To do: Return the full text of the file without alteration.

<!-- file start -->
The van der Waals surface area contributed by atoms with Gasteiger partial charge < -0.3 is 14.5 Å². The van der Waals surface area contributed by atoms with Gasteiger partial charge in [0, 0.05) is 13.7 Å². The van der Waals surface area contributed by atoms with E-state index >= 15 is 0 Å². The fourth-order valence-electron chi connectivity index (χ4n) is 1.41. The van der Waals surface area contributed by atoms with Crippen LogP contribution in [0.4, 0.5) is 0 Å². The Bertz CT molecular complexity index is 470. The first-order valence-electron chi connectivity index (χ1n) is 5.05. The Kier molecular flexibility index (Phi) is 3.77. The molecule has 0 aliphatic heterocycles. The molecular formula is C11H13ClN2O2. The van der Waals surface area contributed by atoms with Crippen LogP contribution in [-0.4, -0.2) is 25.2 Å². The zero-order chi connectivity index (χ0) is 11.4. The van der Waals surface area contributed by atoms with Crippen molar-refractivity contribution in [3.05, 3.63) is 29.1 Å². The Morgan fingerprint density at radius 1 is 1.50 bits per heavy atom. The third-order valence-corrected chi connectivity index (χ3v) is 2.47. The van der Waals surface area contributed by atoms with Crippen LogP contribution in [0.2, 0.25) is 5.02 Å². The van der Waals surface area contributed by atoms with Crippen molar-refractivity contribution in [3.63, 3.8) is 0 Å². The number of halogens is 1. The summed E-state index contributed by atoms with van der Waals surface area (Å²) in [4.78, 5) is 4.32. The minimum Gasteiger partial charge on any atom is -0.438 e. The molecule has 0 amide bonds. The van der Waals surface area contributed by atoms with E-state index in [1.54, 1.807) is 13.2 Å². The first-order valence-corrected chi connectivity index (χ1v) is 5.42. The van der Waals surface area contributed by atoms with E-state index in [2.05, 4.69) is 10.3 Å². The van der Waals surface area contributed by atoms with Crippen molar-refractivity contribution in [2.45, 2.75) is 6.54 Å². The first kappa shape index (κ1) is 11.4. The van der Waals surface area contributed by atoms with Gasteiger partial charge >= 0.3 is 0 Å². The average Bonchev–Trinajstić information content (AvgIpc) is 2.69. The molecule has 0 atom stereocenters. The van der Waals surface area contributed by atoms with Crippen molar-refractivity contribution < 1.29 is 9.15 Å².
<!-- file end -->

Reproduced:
The van der Waals surface area contributed by atoms with Gasteiger partial charge < -0.3 is 14.5 Å². The van der Waals surface area contributed by atoms with Gasteiger partial charge in [0, 0.05) is 13.7 Å². The van der Waals surface area contributed by atoms with E-state index >= 15 is 0 Å². The fourth-order valence-electron chi connectivity index (χ4n) is 1.41. The van der Waals surface area contributed by atoms with Crippen LogP contribution in [0.4, 0.5) is 0 Å². The Bertz CT molecular complexity index is 470. The first-order valence-electron chi connectivity index (χ1n) is 5.05. The Kier molecular flexibility index (Phi) is 3.77. The molecule has 0 aliphatic heterocycles. The molecular formula is C11H13ClN2O2. The van der Waals surface area contributed by atoms with Crippen LogP contribution in [-0.4, -0.2) is 25.2 Å². The zero-order chi connectivity index (χ0) is 11.4. The van der Waals surface area contributed by atoms with Crippen molar-refractivity contribution in [3.05, 3.63) is 29.1 Å². The Morgan fingerprint density at radius 1 is 1.50 bits per heavy atom. The third-order valence-corrected chi connectivity index (χ3v) is 2.47. The van der Waals surface area contributed by atoms with Crippen LogP contribution in [0.2, 0.25) is 5.02 Å². The van der Waals surface area contributed by atoms with Crippen molar-refractivity contribution in [3.63, 3.8) is 0 Å². The number of halogens is 1. The summed E-state index contributed by atoms with van der Waals surface area (Å²) in [4.78, 5) is 4.32. The minimum Gasteiger partial charge on any atom is -0.438 e. The molecule has 0 amide bonds. The van der Waals surface area contributed by atoms with E-state index in [1.54, 1.807) is 13.2 Å². The first-order valence-corrected chi connectivity index (χ1v) is 5.42. The van der Waals surface area contributed by atoms with E-state index in [2.05, 4.69) is 10.3 Å². The van der Waals surface area contributed by atoms with Crippen molar-refractivity contribution in [2.45, 2.75) is 6.54 Å². The first kappa shape index (κ1) is 11.4. The van der Waals surface area contributed by atoms with Gasteiger partial charge >= 0.3 is 0 Å². The average Bonchev–Trinajstić information content (AvgIpc) is 2.69. The molecule has 0 atom stereocenters. The van der Waals surface area contributed by atoms with Crippen molar-refractivity contribution < 1.29 is 9.15 Å².